A recent report from the UK judiciary indicates a reduction in applications brought under s.68 (challenge to award on the ground of serious procedural irregularity) and under s68 (appeals on a point of law).
In an important decision, the English Court of Appeal grants an anti-arbitration injunction, saying it will do so only in “exceptional circumstances” and that parties cannot contract out of ss.67 & 68 of the English Act.
Section 68 of the English Act provides the basis for challenging an arbitration award where there has been a serious irregularity. This is a useful overview of the (only seven) successful challenges brought under the section, highlighting the difficulties in success.
The requirement for arbitrators to act “impartially” is enshrined in the English Arbitration Act (and together with “independence”, in the Model Law and many institutional rules). This note reviews these concepts in light of the judgments in Almazeedi and Halliburton.
The English High Court considers an argument that the tribunal breached its duty of fairness, rejects the challenge under s.68 of the Arbitration Act, and sets out some guiding principles.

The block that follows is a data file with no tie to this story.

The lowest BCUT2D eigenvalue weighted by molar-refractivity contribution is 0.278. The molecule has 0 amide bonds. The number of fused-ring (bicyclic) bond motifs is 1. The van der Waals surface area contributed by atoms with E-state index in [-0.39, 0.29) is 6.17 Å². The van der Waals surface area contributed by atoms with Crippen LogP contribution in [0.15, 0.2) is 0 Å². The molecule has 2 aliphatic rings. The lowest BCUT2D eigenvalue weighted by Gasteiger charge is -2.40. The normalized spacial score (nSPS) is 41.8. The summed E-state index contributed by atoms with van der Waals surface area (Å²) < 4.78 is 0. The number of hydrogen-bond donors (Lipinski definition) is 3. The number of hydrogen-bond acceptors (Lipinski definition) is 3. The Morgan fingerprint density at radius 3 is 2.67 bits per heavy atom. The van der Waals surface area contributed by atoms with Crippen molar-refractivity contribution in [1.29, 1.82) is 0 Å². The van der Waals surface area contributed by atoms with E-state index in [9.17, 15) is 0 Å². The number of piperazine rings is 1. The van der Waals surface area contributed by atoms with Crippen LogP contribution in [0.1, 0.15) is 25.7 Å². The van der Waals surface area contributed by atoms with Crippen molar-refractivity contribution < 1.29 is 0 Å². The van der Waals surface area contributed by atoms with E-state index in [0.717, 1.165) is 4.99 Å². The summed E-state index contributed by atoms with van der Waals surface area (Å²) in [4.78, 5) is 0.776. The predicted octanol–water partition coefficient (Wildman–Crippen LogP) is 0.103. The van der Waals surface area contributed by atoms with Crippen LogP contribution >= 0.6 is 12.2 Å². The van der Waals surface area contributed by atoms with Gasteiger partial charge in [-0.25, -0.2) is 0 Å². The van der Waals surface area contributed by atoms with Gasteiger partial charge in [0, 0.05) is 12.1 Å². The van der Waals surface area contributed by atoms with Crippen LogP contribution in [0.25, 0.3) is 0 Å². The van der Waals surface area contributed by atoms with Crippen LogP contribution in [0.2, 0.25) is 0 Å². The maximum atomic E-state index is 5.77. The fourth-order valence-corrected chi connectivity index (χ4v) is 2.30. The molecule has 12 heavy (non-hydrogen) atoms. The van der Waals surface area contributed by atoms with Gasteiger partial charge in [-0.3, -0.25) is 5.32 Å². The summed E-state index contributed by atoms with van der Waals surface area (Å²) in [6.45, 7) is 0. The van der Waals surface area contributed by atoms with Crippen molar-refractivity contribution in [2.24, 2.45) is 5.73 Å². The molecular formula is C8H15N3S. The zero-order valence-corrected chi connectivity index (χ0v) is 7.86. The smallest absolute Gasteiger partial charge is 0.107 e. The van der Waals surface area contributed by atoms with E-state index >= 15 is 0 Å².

The English High Court deals with various interlocutory applications in a forthcoming challenge to an arbitration award, including payment of security and a stay of enforcement.
The English Court refuses to set aside and remit an award stating that s.68 is concerned solely with due process and represents an exhaustive list of what constitutes “serious irregularity” under the Act.
A cross-border update of judgments dealing with challenges to arbitration awards, dealing with decisions from the courts of Hong Kong, Singapore and England.
CMS review the decision in Pakistan v Broadsheet LLC  EWHC 1832 (Comm), where the …Continue Reading
The English Court rejects a challenge under s.68 of the English Act, and provides useful guidance on the test for determining whether a tribunal’s decision qualifies as an award for the purpose of a s.68 challenge.Continue Reading